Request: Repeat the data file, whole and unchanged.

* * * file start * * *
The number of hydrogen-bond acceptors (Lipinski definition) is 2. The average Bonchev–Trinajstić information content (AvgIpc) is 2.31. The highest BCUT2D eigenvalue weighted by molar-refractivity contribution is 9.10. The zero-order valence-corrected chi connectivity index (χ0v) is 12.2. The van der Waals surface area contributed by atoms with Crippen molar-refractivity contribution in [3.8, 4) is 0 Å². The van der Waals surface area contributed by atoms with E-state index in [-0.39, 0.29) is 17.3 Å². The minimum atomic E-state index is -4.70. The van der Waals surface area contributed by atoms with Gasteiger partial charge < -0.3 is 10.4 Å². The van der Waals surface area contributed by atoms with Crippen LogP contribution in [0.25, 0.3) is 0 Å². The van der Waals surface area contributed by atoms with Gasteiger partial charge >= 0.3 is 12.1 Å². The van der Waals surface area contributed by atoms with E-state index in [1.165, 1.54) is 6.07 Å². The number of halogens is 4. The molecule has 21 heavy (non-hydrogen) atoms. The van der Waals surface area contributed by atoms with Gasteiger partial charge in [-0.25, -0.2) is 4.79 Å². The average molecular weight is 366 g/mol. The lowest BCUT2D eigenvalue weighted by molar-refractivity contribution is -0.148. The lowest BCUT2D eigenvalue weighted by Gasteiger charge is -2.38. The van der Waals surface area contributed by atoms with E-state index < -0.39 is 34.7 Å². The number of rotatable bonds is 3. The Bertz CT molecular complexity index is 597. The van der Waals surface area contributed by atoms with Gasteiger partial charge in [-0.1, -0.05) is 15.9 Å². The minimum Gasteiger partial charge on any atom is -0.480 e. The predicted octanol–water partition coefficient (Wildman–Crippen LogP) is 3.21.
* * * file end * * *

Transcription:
The number of hydrogen-bond acceptors (Lipinski definition) is 2. The average Bonchev–Trinajstić information content (AvgIpc) is 2.31. The highest BCUT2D eigenvalue weighted by molar-refractivity contribution is 9.10. The zero-order valence-corrected chi connectivity index (χ0v) is 12.2. The van der Waals surface area contributed by atoms with Crippen molar-refractivity contribution in [3.8, 4) is 0 Å². The van der Waals surface area contributed by atoms with E-state index in [-0.39, 0.29) is 17.3 Å². The minimum atomic E-state index is -4.70. The van der Waals surface area contributed by atoms with Gasteiger partial charge < -0.3 is 10.4 Å². The van der Waals surface area contributed by atoms with Crippen LogP contribution in [0.25, 0.3) is 0 Å². The van der Waals surface area contributed by atoms with Gasteiger partial charge >= 0.3 is 12.1 Å². The van der Waals surface area contributed by atoms with E-state index in [1.165, 1.54) is 6.07 Å². The number of halogens is 4. The molecule has 21 heavy (non-hydrogen) atoms. The van der Waals surface area contributed by atoms with Gasteiger partial charge in [-0.25, -0.2) is 4.79 Å². The average molecular weight is 366 g/mol. The lowest BCUT2D eigenvalue weighted by molar-refractivity contribution is -0.148. The lowest BCUT2D eigenvalue weighted by Gasteiger charge is -2.38. The van der Waals surface area contributed by atoms with E-state index < -0.39 is 34.7 Å². The number of rotatable bonds is 3. The Bertz CT molecular complexity index is 597. The van der Waals surface area contributed by atoms with Gasteiger partial charge in [-0.1, -0.05) is 15.9 Å². The minimum Gasteiger partial charge on any atom is -0.480 e. The predicted octanol–water partition coefficient (Wildman–Crippen LogP) is 3.21.